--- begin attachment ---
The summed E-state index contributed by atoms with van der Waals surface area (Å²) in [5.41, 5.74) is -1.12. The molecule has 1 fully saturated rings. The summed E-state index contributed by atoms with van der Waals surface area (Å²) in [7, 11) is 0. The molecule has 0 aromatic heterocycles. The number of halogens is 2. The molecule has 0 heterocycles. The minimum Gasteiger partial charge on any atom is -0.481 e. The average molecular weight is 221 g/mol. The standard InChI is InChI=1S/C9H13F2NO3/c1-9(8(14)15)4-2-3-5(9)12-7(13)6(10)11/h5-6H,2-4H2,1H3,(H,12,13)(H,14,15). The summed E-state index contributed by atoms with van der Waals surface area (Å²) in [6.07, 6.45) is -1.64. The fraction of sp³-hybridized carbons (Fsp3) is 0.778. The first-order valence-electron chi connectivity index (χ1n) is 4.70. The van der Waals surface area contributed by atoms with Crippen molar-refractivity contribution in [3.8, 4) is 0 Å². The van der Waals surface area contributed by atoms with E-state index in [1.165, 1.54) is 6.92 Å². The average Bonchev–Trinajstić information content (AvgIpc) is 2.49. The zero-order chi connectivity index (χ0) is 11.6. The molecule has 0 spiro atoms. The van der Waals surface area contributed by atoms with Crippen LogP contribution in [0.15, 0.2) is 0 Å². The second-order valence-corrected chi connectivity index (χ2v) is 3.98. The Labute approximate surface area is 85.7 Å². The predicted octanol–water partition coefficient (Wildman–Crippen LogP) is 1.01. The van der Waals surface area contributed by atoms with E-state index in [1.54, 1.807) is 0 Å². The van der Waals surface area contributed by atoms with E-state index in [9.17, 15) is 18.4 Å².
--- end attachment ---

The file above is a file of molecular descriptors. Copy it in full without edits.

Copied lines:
The summed E-state index contributed by atoms with van der Waals surface area (Å²) in [5.41, 5.74) is -1.12. The molecule has 1 fully saturated rings. The summed E-state index contributed by atoms with van der Waals surface area (Å²) in [7, 11) is 0. The molecule has 0 aromatic heterocycles. The number of halogens is 2. The molecule has 0 heterocycles. The minimum Gasteiger partial charge on any atom is -0.481 e. The average molecular weight is 221 g/mol. The standard InChI is InChI=1S/C9H13F2NO3/c1-9(8(14)15)4-2-3-5(9)12-7(13)6(10)11/h5-6H,2-4H2,1H3,(H,12,13)(H,14,15). The summed E-state index contributed by atoms with van der Waals surface area (Å²) in [6.07, 6.45) is -1.64. The fraction of sp³-hybridized carbons (Fsp3) is 0.778. The first-order valence-electron chi connectivity index (χ1n) is 4.70. The van der Waals surface area contributed by atoms with Crippen molar-refractivity contribution in [3.8, 4) is 0 Å². The van der Waals surface area contributed by atoms with E-state index in [1.165, 1.54) is 6.92 Å². The average Bonchev–Trinajstić information content (AvgIpc) is 2.49. The zero-order chi connectivity index (χ0) is 11.6. The molecule has 0 spiro atoms. The van der Waals surface area contributed by atoms with Crippen LogP contribution in [0.15, 0.2) is 0 Å². The second-order valence-corrected chi connectivity index (χ2v) is 3.98. The Labute approximate surface area is 85.7 Å². The predicted octanol–water partition coefficient (Wildman–Crippen LogP) is 1.01. The van der Waals surface area contributed by atoms with E-state index in [1.54, 1.807) is 0 Å². The van der Waals surface area contributed by atoms with E-state index in [9.17, 15) is 18.4 Å².